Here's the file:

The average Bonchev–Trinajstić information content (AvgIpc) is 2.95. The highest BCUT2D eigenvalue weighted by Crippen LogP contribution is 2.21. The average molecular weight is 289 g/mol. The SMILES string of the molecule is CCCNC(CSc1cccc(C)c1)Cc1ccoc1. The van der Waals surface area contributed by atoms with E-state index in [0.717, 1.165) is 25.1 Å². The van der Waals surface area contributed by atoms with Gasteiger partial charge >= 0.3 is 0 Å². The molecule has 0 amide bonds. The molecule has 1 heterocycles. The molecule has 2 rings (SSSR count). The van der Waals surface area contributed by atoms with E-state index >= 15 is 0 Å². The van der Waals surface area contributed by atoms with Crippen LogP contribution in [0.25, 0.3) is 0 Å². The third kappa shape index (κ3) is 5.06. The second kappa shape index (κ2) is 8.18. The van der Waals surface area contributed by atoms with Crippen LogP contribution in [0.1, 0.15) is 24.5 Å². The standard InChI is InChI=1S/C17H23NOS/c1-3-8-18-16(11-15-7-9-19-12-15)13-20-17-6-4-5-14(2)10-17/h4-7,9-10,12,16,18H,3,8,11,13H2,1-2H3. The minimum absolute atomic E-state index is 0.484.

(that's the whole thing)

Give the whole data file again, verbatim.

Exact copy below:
The average Bonchev–Trinajstić information content (AvgIpc) is 2.95. The highest BCUT2D eigenvalue weighted by Crippen LogP contribution is 2.21. The average molecular weight is 289 g/mol. The SMILES string of the molecule is CCCNC(CSc1cccc(C)c1)Cc1ccoc1. The van der Waals surface area contributed by atoms with E-state index in [0.717, 1.165) is 25.1 Å². The van der Waals surface area contributed by atoms with Gasteiger partial charge >= 0.3 is 0 Å². The molecule has 0 amide bonds. The molecule has 1 heterocycles. The molecule has 2 rings (SSSR count). The van der Waals surface area contributed by atoms with E-state index >= 15 is 0 Å². The van der Waals surface area contributed by atoms with Crippen LogP contribution in [0.25, 0.3) is 0 Å². The third kappa shape index (κ3) is 5.06. The second kappa shape index (κ2) is 8.18. The van der Waals surface area contributed by atoms with Crippen LogP contribution in [0.1, 0.15) is 24.5 Å². The standard InChI is InChI=1S/C17H23NOS/c1-3-8-18-16(11-15-7-9-19-12-15)13-20-17-6-4-5-14(2)10-17/h4-7,9-10,12,16,18H,3,8,11,13H2,1-2H3. The minimum absolute atomic E-state index is 0.484.